HBO Asia’s six-episode series “Folklore” give U.S. audiences a glimpse at some of Asia’s most ominous and darkest lore.
The series encompasses stories across both east and southeast Asia: Indonesia, Japan, Korea, Malaysia, Singapore and Thailand. Another plus is that country natives directed episodes representing their respective countries and filmed locally in the national language. And looking a little deeper, the lead actors and actresses are also natives. Many films have been critiqued for not choosing cast members that accurately represent different communities. So, it looks like HBO Asia is already ahead of the curb on diversity and inclusion.
On the other hand, the series may not have the gall to scare viewers who watch horror for complete gore and macabre visuals. If you typically do not enjoy watching horror, this series is much more approachable. While the episodes do have the suspenseful moments that crescendo into a screaming monster and images of blood and guts, some episodes like “Pob” and “Nobody” feel a bit gimmicky at times and not scary. However, some of the episodes like “Tatami” use more subtle ways to make you tense up and shudder.
Although the episodes touch upon eerie tales specific to each country, U.S. viewers can absolutely enjoy and even relate. The series is in-line with “Lore” the podcast turned Amazon series by Aaron Mahnke. The podcast details odd and unexplained mysteries based on real-life events. Like “Folklore,” it harnesses similar themes and uncovers how obsession, desire, revenge, and envy can drive someone to do desperate and unforgivable things. And both leave you with questions, because some things can’t be explained.
If you’re interested in watching, here’s a ranking of each episode in the series to help you decide where to start.
Episode 2: “Tatami”
While “Tatami” won’t have you screaming or shaking with fear, the suspenseful storytelling is executed faultlessly. From the crosses made of tatami hanging from the ceiling to the main character Makoto’s vivid dreams, the visuals in this episode are memorable. Tatami are shown to be an important part of the home but also prove to be a part of more sinister events.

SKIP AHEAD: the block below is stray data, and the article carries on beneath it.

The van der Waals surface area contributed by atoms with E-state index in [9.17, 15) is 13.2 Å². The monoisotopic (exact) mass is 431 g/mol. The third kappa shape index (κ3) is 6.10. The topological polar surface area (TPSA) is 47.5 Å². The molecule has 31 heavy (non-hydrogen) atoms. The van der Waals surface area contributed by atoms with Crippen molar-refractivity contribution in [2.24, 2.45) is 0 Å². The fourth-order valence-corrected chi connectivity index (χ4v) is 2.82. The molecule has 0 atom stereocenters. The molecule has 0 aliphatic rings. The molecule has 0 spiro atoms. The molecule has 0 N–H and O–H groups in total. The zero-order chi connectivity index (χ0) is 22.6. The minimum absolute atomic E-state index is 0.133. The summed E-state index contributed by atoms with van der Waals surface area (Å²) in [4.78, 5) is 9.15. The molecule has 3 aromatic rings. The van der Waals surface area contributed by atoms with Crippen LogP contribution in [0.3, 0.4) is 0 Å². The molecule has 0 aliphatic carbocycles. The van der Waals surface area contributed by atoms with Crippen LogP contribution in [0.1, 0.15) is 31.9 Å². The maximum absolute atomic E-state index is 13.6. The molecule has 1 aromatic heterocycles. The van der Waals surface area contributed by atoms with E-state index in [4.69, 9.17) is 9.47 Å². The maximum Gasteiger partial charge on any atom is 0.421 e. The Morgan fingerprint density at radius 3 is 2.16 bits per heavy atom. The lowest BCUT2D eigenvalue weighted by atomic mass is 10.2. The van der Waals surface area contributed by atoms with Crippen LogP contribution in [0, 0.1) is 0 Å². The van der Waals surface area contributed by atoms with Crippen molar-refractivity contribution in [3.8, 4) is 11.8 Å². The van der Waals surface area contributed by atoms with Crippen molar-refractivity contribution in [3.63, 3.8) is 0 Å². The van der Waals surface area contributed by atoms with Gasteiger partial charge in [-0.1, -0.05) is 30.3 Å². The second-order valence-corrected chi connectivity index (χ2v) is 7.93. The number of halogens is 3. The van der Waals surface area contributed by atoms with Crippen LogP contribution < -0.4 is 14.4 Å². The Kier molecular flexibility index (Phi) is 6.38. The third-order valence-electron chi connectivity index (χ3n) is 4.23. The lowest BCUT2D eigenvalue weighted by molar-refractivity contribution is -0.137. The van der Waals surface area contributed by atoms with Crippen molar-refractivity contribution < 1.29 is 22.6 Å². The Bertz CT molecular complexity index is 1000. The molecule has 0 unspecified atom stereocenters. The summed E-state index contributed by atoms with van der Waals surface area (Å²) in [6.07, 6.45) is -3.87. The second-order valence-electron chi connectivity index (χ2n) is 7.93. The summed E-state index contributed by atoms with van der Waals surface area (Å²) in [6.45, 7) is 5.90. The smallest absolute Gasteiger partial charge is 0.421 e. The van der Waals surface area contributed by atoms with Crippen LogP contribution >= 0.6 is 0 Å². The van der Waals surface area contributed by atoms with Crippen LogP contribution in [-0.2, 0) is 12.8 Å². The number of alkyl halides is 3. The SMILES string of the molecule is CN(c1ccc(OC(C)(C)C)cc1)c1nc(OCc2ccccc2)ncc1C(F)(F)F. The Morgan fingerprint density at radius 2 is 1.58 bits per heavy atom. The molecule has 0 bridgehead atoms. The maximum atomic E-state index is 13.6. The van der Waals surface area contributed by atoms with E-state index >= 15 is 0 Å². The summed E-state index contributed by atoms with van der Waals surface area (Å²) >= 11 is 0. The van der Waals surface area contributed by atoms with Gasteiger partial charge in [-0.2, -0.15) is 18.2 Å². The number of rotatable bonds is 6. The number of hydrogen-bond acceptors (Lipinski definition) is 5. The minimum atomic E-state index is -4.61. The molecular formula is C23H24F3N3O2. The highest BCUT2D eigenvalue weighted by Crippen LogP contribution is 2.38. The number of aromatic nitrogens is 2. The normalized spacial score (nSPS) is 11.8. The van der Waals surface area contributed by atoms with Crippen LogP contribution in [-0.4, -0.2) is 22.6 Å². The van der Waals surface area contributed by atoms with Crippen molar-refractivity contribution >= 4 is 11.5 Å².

Episode 1: “A Mother’s Love”
With many twists and turns, “A Mother’s Love” will have you unsure of who to really trust. A mother finds children living in an attic, barely surviving without food. When she helps them escape, she begins to face the wrath of the angry spirit who lured the children. The main character struggles with how to be a good parent to her young son while questioning her mental state at the vengeful spirit’s behest.
Episode 6: “Mongdal”
In “Mongdal,” a teenage boy becomes obsessed with his classmates, keeps a life-size female doll as his prized possession, and exudes aggressive, defiant behavior. No one truly addresses his odd behavior. His mother scolds him and his classmates shun him. His ultimate death sends his mother on a mission involving a grave, a ritual, and a hammer. Get ready, this one will surprise you.
Episode 5: “Toyol”
This episode looks at the consequences of using witchcraft or black magic to get what you want. A hopeful politician trying to be everything his father wasn’t decides to ask a female shaman for help. He thinks he’s won, but he is sorely mistaken. While the episode won’t have you jumping out of your seat with fright or covering your eyes from gore, the storytelling will keep you interested.
Episode 4: “Pob”
This episode follows a financially-strapped blogger struggling to pay his mother’s medical bills. While reporting a murder, he happens upon Pob, a ghost wanting to tell the story of his untimely death. The effects in this episode are impressive and more developed than in the others. And if you’re looking for gore, this is your episode.
Pob eats human flesh, but he also sits listening to an American man talk about his love life, drives a cab, and goes to the doctor for a check-up—as a ghost. While it’s an attention-grabbing tale, it’s hard to find the ghost scary the more human he becomes. But maybe that’s the point.
Episode 3: “Nobody”
In “Noboby,” an overworked laborer slaves away with a construction crew to complete a new housing complex. While working, he finds a dead body wrapped in a blanket. After listening to his heart, he chooses not to burn the young girl’s body. In turn, he opens up the site to the vengeance of the Pontianak who eats human organs. The story is heartbreaking and gripping but the use of standard scare tactics makes it predictable and not scary.
Overall, the most interesting parts of this series are its unique stories not the attempts are frightening viewers. If you’re looking for traditional horror, you may be better off looking elsewhere. But check this serious out if you’re interested in storytelling, folklore, and enjoy international film. It’s available to stream February 1st on HBO.
You can also catch other international films on HBO streaming services, including Miss Sherlock from Japan, Golden Life from Hungary and Silent Valley from Romania.